Inviting hackers in your company? Are you?

I agree, this sounds like a very disturbing subject and maybe it is. But are you? Are you inviting hackers on to your network? Let my start by saying that there are 2 types of hackers and only one of them are the type you should be worry’d about.

Most people have a Linkedin, Facebook, Twitter or other type of social profile that is just ‘out there’. Actually even most CEO’s or political persons have public facing profiles, like our former Prime Minister Jan-Peter Balkenende. These people, well maybe not all of them, have no clue of how much information is published and what hackers (of any other person for that matter) can do with it!

Half a year ago i even found a problem with LinkedIn that could cause people to be ‘connected’ on LinkedIn without these persons ever approving it. This was placed on the front-page of the biggest news website in Holland. Just think about it a bit after reading that article, if i were to sent an e-mail to Jan-Peter that means my e-mail is automatically linked to his name.

Ok, enough about him. Back to the difference in hackers and who to fear. First you have the categories ‘script kiddies’; these are the kind of “hackers” that just scan the entire web for servers that might be interesting without having a clue who there ‘hacking’. This is what i would call a suicidal hacker. If you cross the wrong company you are doomed. These ‘Script Kiddies’ tend to be very noisy, with that i mean that they are the type that just scan your entire subnet with ping sweeps to see what IP’s are online and start probing ports. This is the kind of hack that for sure will be noticed by a firewall or IDS.

Second is the real hacker. This type is actually more a detective then just a nerd. This type of hacker finds a very specific target, does a great deal of research and only hacks when he’s almost 100% sure to gather information. This is the kind of hacker that you will not see coming that easily. Whereas the first type would just ping-sweep the range, check all open ports and start checking every exploit – the real hacker sits and waits.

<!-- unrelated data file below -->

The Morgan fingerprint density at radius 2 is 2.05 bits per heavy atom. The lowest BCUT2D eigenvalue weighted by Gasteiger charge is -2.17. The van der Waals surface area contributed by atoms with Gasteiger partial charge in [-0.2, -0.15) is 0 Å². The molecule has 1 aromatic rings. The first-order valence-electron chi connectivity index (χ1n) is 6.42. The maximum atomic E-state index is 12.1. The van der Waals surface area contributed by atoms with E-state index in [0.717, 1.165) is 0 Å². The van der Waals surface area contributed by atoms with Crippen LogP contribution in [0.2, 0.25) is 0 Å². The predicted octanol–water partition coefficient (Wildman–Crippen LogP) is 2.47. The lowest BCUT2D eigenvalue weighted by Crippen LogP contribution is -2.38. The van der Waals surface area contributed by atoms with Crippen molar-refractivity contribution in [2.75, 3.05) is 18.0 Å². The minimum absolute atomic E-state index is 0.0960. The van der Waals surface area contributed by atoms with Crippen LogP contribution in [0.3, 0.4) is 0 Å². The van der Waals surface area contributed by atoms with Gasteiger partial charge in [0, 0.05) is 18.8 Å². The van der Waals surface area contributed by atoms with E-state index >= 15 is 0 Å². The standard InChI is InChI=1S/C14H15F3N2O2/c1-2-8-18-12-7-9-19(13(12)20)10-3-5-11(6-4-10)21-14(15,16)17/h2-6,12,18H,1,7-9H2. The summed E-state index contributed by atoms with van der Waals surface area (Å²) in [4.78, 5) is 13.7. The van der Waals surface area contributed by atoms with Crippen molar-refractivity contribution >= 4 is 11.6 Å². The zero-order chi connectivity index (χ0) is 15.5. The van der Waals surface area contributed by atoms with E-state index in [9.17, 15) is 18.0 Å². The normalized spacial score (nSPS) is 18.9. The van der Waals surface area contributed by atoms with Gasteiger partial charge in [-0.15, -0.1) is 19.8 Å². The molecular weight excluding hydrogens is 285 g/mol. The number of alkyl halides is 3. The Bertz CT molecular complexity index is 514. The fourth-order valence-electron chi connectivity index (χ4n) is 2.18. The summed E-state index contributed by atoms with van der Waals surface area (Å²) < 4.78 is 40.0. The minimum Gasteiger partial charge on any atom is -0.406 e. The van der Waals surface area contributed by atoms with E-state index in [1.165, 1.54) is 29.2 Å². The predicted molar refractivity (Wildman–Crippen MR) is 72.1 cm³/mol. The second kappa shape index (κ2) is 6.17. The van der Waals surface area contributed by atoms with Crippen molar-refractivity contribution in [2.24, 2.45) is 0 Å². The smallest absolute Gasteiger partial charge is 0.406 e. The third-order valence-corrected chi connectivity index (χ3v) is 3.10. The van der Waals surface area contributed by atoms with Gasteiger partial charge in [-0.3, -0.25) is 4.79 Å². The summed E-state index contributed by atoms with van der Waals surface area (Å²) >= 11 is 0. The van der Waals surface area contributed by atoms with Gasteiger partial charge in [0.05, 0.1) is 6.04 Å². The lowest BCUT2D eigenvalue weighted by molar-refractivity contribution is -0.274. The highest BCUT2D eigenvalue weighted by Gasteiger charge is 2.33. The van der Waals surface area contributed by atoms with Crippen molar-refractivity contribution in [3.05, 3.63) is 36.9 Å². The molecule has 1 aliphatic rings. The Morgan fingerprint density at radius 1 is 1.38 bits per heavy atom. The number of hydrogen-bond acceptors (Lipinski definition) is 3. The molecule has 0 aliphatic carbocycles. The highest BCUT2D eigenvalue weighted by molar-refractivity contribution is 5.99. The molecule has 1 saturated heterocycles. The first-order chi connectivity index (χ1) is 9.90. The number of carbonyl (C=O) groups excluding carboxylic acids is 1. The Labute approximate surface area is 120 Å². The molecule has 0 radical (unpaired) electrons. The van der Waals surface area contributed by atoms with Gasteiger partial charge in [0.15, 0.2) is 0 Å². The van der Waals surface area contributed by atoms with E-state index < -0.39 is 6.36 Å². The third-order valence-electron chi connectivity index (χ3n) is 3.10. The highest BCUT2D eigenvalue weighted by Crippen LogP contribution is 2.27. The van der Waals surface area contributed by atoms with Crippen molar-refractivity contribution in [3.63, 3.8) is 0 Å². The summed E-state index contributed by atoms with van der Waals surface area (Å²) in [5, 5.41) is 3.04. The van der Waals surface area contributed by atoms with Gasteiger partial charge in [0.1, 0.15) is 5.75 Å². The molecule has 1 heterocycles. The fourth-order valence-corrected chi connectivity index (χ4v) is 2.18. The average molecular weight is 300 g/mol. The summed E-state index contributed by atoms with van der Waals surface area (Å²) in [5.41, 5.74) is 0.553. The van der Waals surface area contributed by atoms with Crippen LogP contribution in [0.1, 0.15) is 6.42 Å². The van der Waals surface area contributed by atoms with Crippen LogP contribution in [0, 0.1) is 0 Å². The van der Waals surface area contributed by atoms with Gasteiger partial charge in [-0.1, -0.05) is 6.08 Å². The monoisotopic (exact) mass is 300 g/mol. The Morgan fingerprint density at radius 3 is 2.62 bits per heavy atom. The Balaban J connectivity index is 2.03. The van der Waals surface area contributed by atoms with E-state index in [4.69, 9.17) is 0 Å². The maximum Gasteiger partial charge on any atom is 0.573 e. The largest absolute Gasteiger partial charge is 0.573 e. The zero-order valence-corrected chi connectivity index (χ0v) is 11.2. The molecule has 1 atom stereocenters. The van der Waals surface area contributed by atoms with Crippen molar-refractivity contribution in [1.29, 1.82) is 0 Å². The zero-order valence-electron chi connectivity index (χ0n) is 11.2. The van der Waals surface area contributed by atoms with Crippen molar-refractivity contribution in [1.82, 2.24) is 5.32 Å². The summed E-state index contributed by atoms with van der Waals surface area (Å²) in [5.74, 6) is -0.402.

Did you know that the most commonly used passwords in the world are: password, 123456, qwerty, pussy, 12345, letmein and 12345678? Oops, did i just found yours ? 🙂 Well, turns out this is true. Most people have a terrible password combination and even worse they use it for several websites at the same time. So, besides that passwords. What would a real hacker do? He sits and waits, he looks at you. Sounds scary eh? But it’s true. He reads what you type, he sees what you see.

Let’s assume i wanted to hack a bank (no really, for EXAMPLE). Where would i start to look. Let me think. Well there’s only one person that has all the information and i will never get close to him – thats for sure. These guys tend to have a bit of protection. But he has an assistant…. So i would start searching on google to find everything she might like. Why? To spear-fish. After finding out she’s on a cooking-class, has recently joined a dancing studio and so forth i can send her a spam message saying we can give here a discount on new dancing shoes and hope for here to click on it. When she does this will trigger a virus. Thats what spear-fishing is for, not spamming the entire company but just one person and with the exact information that would attract this person to click on.

Of course that would not always work but sending a few emails about several of here interest might do the trick!

Then second, look for open vacancy’s. By looking at what specialty’s there requesting from new employees you can gather almost all the information you need. If for example there looking for a ‘Network Engineer specialized in Cisco’ i know that they have Cisco switches/firewall’s. Most of the time they even specify what type or firmware version they are using. very very dumb. And how about this ‘ Application Engineer, Specialized in Oracle 10/11’. Ohh nooooo!!! there is a huge hole in Oracle 11! Dumbass!

So now we already found out there using Cisco for the network and probably Oracle as there main database. Now we just need to find there network, in most situations i think you will be shocked how easy this is. Try sending a bogus email and look at the headers, if you send an email like <random string> you will receive a bounce message saying that the message could not be delivered. In the headers it will state the exact route the e-mail traveled including the host where it ended up, sending you the bounce. Tadaa.

While writing this i just found the sweetest example of a job opening that should be put offline – FOR EVER. If you read this you know the company, the software (RHEL), the version (5/6), we know they use Bind DNS server which has a lot of flaws and they use OpenLDAP. This is just dumb and with this just put the door right open.

These are just a few simple things, there is TONS of more ways. Point of the story, be extremely careful what you put online and make sure you have a secure password policy for all services that you are using.


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